Crew Change and the future of shipping rationalization processes


At the end of March 2020, a few weeks after the world calmed down due to Covid-19 lockdowns and travel bans, Nick Clarke – CEO of the Singapore-based Greywing platform and supported by Y Combinator – was speaking to a security officer of how to resolve maritime safety issues in the Gulf of Guinea, when the client mentioned that he was having issues related to Covid-19 and could not make a crew change.

“Hrishi (Olickel – Greywing Co-Founder and Company CTO) and I had a quick chat and did a lot more research, chatting with every team leader we could reach, in Singapore and elsewhere, ”he explains. “Over the next two days, we realized that the crew change issues were increasing exponentially and Rishi came up with the idea of ​​replacing hack intelligence with crew change intelligence.”

Launched to market in late July 2021, Crew Change helps companies plan smarter crew changes around Covid-19 regulations through the use of industry data from their previous experience building the platform. -Greywing’s risk form, which was already based on finding the best possible route to move ships from one point to another.

“We realized that we plugged in, cleaned up, and built good datasets for most of the information you would need to resolve team changes,” Olickel adds. “We also realized that we were the only ones with this level of access across the industry, because at the time we had public and private data, good enough to task an automated system to try to solve. this issue.”

Organization of maritime operations to go from A to B

Working with various industry stakeholders, including shipping industry partner S5 Agency World, Greywing has created a comprehensive data set on global ports, routes and costs, to help businesses navigate make the smarter choices for their businesses and people.

“Once you have that, then it becomes a question of optimization. Given these final dimensions that you are looking at, can you chart the best way forward? Olickel asks. The answer rests on the human factor. “Automation and the use of the expertise of team leaders is more than enough for us,” adds the CTO.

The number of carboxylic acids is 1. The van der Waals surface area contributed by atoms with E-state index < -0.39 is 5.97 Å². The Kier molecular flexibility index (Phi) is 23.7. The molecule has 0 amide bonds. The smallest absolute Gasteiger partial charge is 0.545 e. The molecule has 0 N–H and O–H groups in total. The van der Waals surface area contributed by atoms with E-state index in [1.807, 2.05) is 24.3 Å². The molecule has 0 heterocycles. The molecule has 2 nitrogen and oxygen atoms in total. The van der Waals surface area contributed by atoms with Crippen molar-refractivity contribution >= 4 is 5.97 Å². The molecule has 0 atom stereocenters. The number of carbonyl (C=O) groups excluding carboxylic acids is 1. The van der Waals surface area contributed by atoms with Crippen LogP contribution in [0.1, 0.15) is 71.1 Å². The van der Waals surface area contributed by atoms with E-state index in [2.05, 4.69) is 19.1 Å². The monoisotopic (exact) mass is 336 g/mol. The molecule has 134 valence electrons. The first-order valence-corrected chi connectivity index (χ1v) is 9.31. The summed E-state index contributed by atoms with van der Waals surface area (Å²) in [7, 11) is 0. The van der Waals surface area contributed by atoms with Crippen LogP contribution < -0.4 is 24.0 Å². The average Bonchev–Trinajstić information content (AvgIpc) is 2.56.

Greywing is always working on how to best present technology to users, ensuring that the interface is intuitive and easy to use. “How to best present this information? We have all the information, but then we narrow it down to what exactly a user wants to know at all times, ”he continues.

The solution was also designed to be integrated with CRY4, Greywing’s platform, enabling organizations to make smarter decisions and avoid costly delays.

An advantage for shipowners and sailors

The benefits of Crew Change are particularly clear when it comes to what the technology does for ship owners, allowing them to assess crew changes 180 times faster than they would with analog methods.

“We bring together all the specific data points they need to assess in one location or dashboard, so they can make that decision instantly,” says Clarke.

Crew change is a first technology in the industry. There is currently no other way for ship owners to predict costs, visas and quarantine requirements for crew changes all at once, making Greywing’s technology an industry staple.

“In the past 18 months, just over 1,450 crew changes have been evaluated with our software,” adds Clarke.

Within the industry, shipowners are not the only ones using Crew Change. Sailors and their families have embraced the technology – which is provided free of charge by Greywing – to know when they can realistically disembark, often checking the information their companies provide.

“If it can be of use to them, then they are welcome to use it,” says Clarke. “If there was a way for us to better help sailors, we would. “

Greywing executives believe the best way for them to help the crews more is to get the sailors more engaged, letting the company know the best way forward.

“A lot of people in this industry are trying to solve the problems of seafarers,” he explains. “But I don’t know how many of them engage with the sailors, asking them ‘How would you like this problem solved’. We can’t do everything but we are definitely open to suggestions.

Become a must for the future of maritime transport

Looking ahead, Clarke and Olickel are confident that the shipping industry will continue to rely on technologies like Crew Change even after the pandemic.

As Olickel explains, despite the reopening of countries and a general easing of anti-Covid-19 measures, in the expedition, things are still far from easier.

“If you speak with people in the industry and crew chiefs in the field, every day or every month, there is something new that you need to consider in order to get these ships from point A to a point B, keeping an operational fleet, “he explains.

“Tools like ours are going to become invaluable in the way the job is done. Being able to react with this level of information and automation also makes the industry as a whole more resilient to system shocks. “

The crew change issues were before Covid-19 and are expected to continue to occur even after the pandemic, Clarke adds.

“The requirement for better methods of making crew changes is something that exists in a Covid and non-Covid world but it has been highlighted due to the pandemic,” he concludes.

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